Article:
Monday, July 09, 2007

Is Alumni OK? Sifting through stadium myths and perceptions


One of the common digs rivals make about BC is our “rinky dinky” or “high school” stadium. While I love Alumni, I recognize that it is small. But is size a factor in success? In general, I don’t think so. Extra seats do generate extra revenue but BC, and other schools like BC, have done a good job raising money from other sources to hire top staffs and build new football facilities.

Here are some schools smaller whose stadiums are smaller than Alumni’s 44,500 capacity who have gone to BCS bowls in the last ten years.

Louisville -- 42,000
Washington State -- 37,600
Wake Forest -- 31,500


Schools only slightly bigger than BC have not used seating capacity as a crutch either. The following all have gone to BCS bowls in the past 10 years.
Oregon St -- 46,000
Maryland -- 51,500
Oregon -- 54,000
Colorado -- 53,750
**Please note that all of these schools are public with much larger alumni bases than BC, yet no one ever gets on them for not having bigger stadiums.

BC is in a very unique position of being a private school in a pro sports town (have at least 1 one NFL team in their immediate market) with an on campus facility. In BCS conferences, only the following schools also fall into that category.

Stanford -- 50,000
Northwestern -- 47,130
Vanderbilt -- 39,773

The other critique from our rivals is that “BC can’t even fill its own stadium.” Our capacity has been very strong the last decade. In 2006 a monsoon during a game against MAC basement dweller Buffalo brought down the average attendance to 38,483 or 86% of capacity. Nothing to be proud of, but certainly not a sign of overall support for the program. Take a look at all BCS programs that play in pro sports towns and how they fare when it comes to percentage of seats sold (all averages courteously of Phil Steele’s preview).

TeamCapacity2006 AttendanceCapacity %
USC92,00091,48099%
Rutgers42,00041,11298%
Maryland51,50049,39396%
Georgia Tech55,00050,61792%
Cal72,51664,31889%
Vanderbilt39,77334,86188%
Boston College44,50038,48386%
Stanford50,00041,74283%
Minnesota64,17252,20681%
Washington72,50057,48379%
Arizona State71,70654,56276%
Baylor50,00037,08074%
UCLA91,50064,95571%
Pitt65,05043,30567%
Northwestern47,13027,99659%
Cincinnati35,00020,37358%
Miami72,31941,85758%
USF65,00030,22246%



As you can see, BC is within many of our peer programs.

We don’t have a huge stadium, but Alumni is modern with great football-only facilities, has field turf and is in a major city. There is no reason the stadium should serve as an excuse or hindrance for BC’s success and Alumni should never be used by rival fans and recruiters as a point of embarrassment. As the Under Armour ads used to say “we must protect this house!”

11 Comments:

At 12:53 PM, Blogger flutie22phelan20 said...

Alumni is a great place to watch a football game, it really is. Some of the fans could be a little more active--to put it mildly--but it's really a great setting for football.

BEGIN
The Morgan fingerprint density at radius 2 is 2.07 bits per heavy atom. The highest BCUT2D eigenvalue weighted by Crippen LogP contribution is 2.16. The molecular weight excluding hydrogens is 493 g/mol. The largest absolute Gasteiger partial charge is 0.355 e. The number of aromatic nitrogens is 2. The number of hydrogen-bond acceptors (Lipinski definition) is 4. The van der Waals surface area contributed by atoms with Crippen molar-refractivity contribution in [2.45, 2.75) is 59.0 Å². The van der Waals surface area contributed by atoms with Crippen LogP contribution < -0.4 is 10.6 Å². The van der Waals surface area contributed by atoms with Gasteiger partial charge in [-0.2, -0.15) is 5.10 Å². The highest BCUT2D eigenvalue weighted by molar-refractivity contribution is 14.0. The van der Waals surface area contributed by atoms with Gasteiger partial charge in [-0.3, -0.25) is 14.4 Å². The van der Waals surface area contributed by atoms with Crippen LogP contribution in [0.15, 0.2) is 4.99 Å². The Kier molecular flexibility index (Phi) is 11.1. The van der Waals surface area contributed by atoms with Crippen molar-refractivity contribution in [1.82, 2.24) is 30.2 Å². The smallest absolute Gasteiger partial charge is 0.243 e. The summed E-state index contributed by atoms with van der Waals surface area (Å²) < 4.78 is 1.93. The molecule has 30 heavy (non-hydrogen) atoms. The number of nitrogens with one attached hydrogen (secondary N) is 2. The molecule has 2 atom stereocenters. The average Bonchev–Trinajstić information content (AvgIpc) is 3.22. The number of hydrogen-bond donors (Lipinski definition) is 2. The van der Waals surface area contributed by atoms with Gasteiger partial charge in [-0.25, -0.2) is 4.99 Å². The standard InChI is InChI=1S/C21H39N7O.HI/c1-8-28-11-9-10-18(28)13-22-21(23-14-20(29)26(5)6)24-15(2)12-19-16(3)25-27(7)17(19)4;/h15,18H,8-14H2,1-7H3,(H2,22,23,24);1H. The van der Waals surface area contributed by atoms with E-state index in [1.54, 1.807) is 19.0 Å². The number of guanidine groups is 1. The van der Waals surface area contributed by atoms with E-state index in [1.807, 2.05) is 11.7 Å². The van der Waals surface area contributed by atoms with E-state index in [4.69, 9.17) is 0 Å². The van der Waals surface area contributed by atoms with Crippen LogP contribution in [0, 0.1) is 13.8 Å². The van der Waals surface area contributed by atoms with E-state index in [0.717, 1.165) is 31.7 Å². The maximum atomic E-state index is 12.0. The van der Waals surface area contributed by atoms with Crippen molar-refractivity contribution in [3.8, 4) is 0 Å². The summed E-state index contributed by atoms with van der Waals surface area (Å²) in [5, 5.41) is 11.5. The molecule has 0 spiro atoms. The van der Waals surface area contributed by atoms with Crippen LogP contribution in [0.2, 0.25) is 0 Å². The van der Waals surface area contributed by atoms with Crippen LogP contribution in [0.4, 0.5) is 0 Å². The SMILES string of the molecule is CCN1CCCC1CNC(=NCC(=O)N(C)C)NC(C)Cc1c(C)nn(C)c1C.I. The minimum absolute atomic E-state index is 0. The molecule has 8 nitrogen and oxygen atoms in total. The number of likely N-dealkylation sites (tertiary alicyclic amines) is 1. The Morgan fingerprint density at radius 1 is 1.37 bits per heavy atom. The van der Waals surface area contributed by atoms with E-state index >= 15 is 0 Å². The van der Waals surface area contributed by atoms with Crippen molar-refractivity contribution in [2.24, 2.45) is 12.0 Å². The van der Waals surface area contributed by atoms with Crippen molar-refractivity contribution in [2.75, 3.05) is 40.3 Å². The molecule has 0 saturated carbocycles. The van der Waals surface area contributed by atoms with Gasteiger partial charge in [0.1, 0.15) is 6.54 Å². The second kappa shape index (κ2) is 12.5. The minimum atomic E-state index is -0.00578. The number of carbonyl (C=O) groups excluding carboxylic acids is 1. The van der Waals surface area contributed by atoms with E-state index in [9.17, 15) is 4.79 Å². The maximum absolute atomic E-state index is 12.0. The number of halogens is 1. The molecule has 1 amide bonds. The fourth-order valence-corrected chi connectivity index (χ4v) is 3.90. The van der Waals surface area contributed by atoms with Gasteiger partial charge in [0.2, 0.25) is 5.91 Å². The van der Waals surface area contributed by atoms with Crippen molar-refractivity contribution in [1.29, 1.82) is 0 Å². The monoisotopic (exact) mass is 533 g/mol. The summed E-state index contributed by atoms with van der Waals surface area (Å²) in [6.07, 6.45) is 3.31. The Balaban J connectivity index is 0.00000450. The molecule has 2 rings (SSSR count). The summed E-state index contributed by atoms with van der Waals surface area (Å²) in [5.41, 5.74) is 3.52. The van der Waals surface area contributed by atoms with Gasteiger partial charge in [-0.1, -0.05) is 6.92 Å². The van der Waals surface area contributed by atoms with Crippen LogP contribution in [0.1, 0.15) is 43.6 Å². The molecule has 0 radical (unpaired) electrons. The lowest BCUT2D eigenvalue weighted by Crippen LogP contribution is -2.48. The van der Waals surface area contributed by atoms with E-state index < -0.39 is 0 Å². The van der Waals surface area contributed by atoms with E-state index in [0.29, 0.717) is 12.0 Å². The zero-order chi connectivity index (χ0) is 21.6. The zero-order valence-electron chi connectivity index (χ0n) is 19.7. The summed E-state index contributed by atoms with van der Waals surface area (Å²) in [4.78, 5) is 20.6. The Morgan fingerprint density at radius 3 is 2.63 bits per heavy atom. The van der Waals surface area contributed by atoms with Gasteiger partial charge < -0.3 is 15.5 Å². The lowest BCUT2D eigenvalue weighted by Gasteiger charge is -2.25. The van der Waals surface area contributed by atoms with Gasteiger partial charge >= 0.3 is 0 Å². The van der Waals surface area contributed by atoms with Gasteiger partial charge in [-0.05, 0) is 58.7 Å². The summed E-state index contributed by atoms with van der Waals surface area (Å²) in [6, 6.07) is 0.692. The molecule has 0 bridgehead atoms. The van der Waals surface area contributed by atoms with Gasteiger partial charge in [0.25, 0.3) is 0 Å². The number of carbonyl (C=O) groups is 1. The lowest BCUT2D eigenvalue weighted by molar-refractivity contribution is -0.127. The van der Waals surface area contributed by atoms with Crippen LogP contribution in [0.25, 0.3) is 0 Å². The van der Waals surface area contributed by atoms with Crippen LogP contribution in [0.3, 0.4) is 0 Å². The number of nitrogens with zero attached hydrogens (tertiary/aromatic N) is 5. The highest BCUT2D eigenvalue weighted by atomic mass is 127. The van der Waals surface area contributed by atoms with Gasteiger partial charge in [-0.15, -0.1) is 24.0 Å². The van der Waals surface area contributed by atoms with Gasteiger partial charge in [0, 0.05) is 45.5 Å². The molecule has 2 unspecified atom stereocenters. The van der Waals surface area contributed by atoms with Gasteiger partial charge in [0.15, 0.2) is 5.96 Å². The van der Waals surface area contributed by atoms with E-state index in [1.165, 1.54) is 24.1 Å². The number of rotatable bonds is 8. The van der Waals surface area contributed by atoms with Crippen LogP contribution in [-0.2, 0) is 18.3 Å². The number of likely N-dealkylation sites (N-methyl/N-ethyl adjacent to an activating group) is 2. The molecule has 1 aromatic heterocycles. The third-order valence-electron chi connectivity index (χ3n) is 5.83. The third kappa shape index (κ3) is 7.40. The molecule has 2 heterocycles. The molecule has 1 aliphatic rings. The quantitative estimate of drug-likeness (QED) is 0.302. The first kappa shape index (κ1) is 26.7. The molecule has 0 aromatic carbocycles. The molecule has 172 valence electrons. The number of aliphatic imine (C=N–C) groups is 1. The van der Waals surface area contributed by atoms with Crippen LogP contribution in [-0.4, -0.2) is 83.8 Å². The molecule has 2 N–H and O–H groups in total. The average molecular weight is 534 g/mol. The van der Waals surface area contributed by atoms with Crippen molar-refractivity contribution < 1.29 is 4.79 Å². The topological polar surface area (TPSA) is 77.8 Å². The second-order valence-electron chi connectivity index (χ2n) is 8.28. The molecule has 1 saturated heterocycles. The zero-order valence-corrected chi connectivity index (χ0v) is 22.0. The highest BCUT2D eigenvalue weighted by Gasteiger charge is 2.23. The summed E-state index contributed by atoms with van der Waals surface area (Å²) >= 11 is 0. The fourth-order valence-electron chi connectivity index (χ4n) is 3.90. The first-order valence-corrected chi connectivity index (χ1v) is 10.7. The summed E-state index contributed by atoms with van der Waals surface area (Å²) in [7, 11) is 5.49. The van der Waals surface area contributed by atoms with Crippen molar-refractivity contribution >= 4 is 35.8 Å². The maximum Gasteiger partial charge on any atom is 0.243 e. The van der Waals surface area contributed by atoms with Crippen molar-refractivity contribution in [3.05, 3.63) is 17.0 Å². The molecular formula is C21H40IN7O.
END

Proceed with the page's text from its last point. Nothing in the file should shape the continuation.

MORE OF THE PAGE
Of the schools you are comparing it to, it's far better than Wake, Vandy and Northwestern in terms of venue and atmosphere. From the looks of it--I've never been--Maryland and Oregon have both had impressive improvements in the past decade.

The stadium I think it's most similar to--visually, and everything else--is Georgia Tech, and that place's size is distorted by the enormous second deck behind one of the endzones that is always empty. Both can special places to watch games--ask any Clemson fan that came up to BC last year.

It's not Death Valley or Happy Vallue, but it's never going to be that. I would venture to say that filling in the corners of Alumni would have absolutely no effect on recruting.

Also, in terms of uniqueness...BC was one of--if not the--first to go with the solid color student section, which has certainly caught on throughout the country.

 
At 1:32 PM, Blogger BBBC08 said...

Oregon is also one of the hardest places to play in the Pac-10, so there's no reason we can't be loud and have a great home field advantage.

 
At 2:24 PM, Blogger LAEagle said...

i wouldnt call ucla/usc a pro sports town....

 
At 2:26 PM, Blogger ATL_eagle said...

LA, I kind of made up the designation, but my point was urban based schools where there is a lot of competition for the sports and entertainment dollar.

 
At 2:34 PM, Blogger LAEagle said...

i understand...no disrespect here...it's just that your MUCH more likely to see a Trojan/Bruin (more often Trojan) banner/license plate holder/flag in this town than any other sports team...these people predominately look forward to Saturday football

 
At 2:44 PM, Blogger Dirty Davey said...

Duke is not in a "pro sports town"; Duke, UNC, and NC State are all about three hours from NFL football in Charlotte. There is an NHL team in Raleigh, but that would put NCSU on the list before it would include Duke.

Unless you have evidence that Coach K is paying his basketball players, in which case you should forward it to the NCAA's enforcement division at once.

 
At 2:48 PM, Blogger ATL_eagle said...

Dave:

You're right. I'll take Duke off.

 
At 1:04 AM, Blogger Ed said...

Why is Wake on the list? What pro team plays in Winston-Salem?

 
At 9:16 AM, Blogger ATL_eagle said...

Since the "Carolina" market should only be Charlotte, I've taken Wake and Duke out of the final chart.

 
At 11:00 AM, Blogger Nick said...

The problem is not the stadium its the people in the stadium. Too many Whalepants old timers.

I went to a game at Blacksburg and there was a 70 year old alumnus sitting behind me who stood the entire game and cheered as loud as most students.

Too many of the fans at alumni spend the entire games sitting on their hands. Its starting to change but its going to take time.

 
At 5:29 AM, Blogger Jerry Gene said...

Nice post! Can’t wait for the next one. Keep stuff like this coming.

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